According to a RPS study carried out on 2000 Brits, many people are unaware that the SPF rating alone displayed in sunscreen labelling does not guarantee good all round protection from potential sun damage.
“This survey indicates that there is a huge amount of confusion around sunscreen labelling that is a barrier to effective sun protection,” says Chief Scientist for the Royal Pharmaceutical Society Professor Jayne Lawrence.
The results show that only 8% of those surveyed knew that the SPF rating on the product label refers to protection from UVB rays only, and more than 80% said they either thought the SPF was an indication of levels of protection from both UVB and UVA (56%) or they simply did not know what the rating stood for (25%).
“Clearly many consumers do not realise the SPF rating applies only to the amount of protection offered against UVB rays, not UVA rays – both of which can damage the skin and cause skin cancer,” continues Lawrence.
Less than a third of those surveyed said they always checked the UVA star rating when buying sunscreen (31%), and 20% of students and 15% of adults with children in their household admitted that they never checked it.
Manufacturers currently label sun protection products according to an EU-wide classification, testing and labelling system recommended by the European Commission.
As with all claims made by cosmetic products, SPF (indicating the protection from the sun’s UVB rays) and UVA claims must be backed up.
On sunscreen packs, the SPF is followed by a number and a category (i.e. Low, medium, high or very high) and is the indication of the product's ability to protect mainly from UVB rays. The UVA protection is indicated by the letters ‘UVA’ in a circle.
The 'star rating' typically seen on products in the UK, was introduced by retailer Boots to provide extra UVA information.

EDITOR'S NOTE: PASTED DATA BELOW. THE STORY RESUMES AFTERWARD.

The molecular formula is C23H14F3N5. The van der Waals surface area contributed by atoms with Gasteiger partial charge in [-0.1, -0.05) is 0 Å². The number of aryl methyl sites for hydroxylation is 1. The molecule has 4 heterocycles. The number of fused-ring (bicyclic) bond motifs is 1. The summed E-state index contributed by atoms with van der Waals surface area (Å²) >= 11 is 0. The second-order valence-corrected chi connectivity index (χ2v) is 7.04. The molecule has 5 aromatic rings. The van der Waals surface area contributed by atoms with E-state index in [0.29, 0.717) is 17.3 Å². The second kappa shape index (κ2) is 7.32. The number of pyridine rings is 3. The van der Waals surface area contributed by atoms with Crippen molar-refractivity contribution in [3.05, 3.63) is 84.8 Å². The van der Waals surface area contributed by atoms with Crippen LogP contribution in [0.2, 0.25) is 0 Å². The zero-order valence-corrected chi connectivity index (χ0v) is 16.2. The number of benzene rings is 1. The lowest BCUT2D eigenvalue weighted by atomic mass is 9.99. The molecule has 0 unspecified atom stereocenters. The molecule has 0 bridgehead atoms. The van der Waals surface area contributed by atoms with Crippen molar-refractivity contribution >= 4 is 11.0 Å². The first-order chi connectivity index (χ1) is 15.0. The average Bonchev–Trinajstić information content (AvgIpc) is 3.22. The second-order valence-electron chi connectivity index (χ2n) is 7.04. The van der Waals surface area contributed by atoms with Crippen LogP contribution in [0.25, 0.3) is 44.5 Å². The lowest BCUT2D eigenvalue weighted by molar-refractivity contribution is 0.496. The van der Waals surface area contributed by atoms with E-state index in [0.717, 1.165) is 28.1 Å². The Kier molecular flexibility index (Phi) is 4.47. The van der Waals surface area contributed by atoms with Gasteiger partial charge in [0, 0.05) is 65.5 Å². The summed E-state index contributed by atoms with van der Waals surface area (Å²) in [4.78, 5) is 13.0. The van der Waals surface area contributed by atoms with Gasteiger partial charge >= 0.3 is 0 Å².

Time for uniform rating
The RPS says that people should not have to pick their way through complicated dual ratings information to understand how sunscreen works and the amount of protection it potentially provides.
Rather, Lawrence suggests that it is time for sunscreen manufacturers to provide one easy to understand rating, based on a simple description of the total amount of sun protection offered: low, medium, high and very high protection.
“People now have largely got the message that they must protect their skin from the sun using sunscreen, along with other precautions such as covering up and keeping out of the sun during the hottest part of the day,” she says.
“What the RPS is calling for now is one uniform measure for all sun protection products, so pharmacists can provide easy to understand advice on the effectiveness of products and how they should be used.”
The UK trade association, the CTPA, says it shares the concerns of the RPS over the outcome of its survey on the important issue of sun protection, with Dr Emma Meredith, Director of Science at CTPA, expressing concern over an apparent confusion over labelling.
“We look forward to working with the RPS and pharmacists to create better awareness of how we can all protect against the sun’s damaging rays,” she adds.